Glioblastoma (GBM) is the most common of all brain malignant tumors; it displays a median survival of 14.6 months with current complete standard treatment. High heterogeneity, aggressive and invasive behavior, the impossibility of completing tumor resection, limitations for drug administration and therapeutic resistance to current treatments are the main problems presented by this pathology. In recent years, our knowledge of GBM physiopathology has advanced significantly, generating relevant information on the cellular heterogeneity of GBM tumors, including cancer and immune cells such as macrophages/microglia, genetic, epigenetic and metabolic alterations, comprising changes in miRNA expression. In this scenario, the zebrafish has arisen as a promising animal model to progress further due to its unique characteristics, such as transparency, ease of genetic manipulation, ethical and economic advantages and also conservation of the major brain regions and blood-brain-barrier (BBB) which are similar to a human structure. A few papers described in this review, using genetic and xenotransplantation zebrafish models have been used to study GBM as well as to test the anti-tumoral efficacy of new drugs, their ability to interact with target cells, modulate the tumor microenvironment, cross the BBB and/or their toxicity. Prospective studies following these lines of research may lead to a better diagnosis, prognosis and treatment of patients with GBM.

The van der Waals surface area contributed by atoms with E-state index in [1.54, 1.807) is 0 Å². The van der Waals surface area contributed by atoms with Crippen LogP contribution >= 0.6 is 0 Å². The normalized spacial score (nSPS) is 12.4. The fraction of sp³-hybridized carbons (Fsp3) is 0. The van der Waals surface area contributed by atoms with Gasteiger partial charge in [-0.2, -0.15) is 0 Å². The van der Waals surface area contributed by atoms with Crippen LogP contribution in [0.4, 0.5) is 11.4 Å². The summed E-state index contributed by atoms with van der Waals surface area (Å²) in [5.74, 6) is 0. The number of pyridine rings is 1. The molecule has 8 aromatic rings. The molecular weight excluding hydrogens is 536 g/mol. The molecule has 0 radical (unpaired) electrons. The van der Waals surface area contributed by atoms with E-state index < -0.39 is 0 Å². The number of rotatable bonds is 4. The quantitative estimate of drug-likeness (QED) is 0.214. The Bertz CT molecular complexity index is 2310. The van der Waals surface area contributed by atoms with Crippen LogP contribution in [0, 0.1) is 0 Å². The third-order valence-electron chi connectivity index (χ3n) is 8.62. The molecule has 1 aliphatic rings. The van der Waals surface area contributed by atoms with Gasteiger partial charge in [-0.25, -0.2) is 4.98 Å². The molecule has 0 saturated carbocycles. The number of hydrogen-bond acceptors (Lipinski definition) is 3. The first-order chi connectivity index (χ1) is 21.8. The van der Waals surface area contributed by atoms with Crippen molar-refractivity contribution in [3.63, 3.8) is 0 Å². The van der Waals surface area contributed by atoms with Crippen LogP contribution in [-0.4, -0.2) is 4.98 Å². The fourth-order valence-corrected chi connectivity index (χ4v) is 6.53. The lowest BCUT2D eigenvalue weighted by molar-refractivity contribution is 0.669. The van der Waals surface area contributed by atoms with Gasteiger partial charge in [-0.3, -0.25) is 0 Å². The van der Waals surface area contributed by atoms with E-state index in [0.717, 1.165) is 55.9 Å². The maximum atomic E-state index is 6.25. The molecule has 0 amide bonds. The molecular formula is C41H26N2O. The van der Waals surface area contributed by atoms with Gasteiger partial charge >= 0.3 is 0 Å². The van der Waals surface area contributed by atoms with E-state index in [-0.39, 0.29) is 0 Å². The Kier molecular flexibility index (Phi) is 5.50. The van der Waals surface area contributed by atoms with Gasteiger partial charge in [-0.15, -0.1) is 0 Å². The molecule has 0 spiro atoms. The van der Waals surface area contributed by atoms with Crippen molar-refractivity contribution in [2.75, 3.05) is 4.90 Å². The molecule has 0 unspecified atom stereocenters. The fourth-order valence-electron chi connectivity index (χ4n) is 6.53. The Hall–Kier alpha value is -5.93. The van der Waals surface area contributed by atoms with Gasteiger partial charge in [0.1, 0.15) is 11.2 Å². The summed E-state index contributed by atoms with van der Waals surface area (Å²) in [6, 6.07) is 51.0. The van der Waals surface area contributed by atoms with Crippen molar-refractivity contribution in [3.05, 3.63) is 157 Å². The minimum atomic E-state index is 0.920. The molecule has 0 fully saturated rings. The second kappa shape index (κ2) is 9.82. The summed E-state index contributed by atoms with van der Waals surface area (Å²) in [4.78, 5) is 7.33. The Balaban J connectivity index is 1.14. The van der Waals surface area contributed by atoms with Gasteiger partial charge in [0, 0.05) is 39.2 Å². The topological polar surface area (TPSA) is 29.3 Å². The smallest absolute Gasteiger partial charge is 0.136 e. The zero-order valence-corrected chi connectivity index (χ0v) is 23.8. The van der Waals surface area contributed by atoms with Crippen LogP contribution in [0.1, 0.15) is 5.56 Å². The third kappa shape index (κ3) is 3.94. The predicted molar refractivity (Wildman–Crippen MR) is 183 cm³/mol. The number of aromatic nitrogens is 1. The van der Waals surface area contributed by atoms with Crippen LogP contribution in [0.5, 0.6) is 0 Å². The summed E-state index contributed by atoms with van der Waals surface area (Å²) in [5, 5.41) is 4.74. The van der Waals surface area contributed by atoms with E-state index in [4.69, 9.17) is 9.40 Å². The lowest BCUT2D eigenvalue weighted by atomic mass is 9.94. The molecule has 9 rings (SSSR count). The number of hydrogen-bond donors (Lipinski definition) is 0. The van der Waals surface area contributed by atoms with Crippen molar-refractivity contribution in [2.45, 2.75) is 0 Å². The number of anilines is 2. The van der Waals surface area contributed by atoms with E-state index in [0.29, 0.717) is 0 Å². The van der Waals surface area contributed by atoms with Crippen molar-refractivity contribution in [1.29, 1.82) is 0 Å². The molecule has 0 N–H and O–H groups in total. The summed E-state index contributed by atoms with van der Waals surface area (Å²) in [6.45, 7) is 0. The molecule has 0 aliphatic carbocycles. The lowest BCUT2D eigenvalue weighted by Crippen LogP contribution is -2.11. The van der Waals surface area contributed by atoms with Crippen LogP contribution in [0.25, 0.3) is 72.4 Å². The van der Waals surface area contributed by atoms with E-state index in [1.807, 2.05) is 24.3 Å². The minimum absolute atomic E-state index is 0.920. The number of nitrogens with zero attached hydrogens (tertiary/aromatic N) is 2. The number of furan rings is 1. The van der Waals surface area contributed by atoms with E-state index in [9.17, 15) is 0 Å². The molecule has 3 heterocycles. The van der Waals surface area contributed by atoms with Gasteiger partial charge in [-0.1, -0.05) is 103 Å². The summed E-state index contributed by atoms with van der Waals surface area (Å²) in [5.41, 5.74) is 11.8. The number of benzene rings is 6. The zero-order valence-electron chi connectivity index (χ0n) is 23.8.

Keywords: cancer; drug discovery; genetics; glioblastoma; glioma-associated microglia/macrophages; metabolism; miRNA; tumor microenvironment; zebrafish.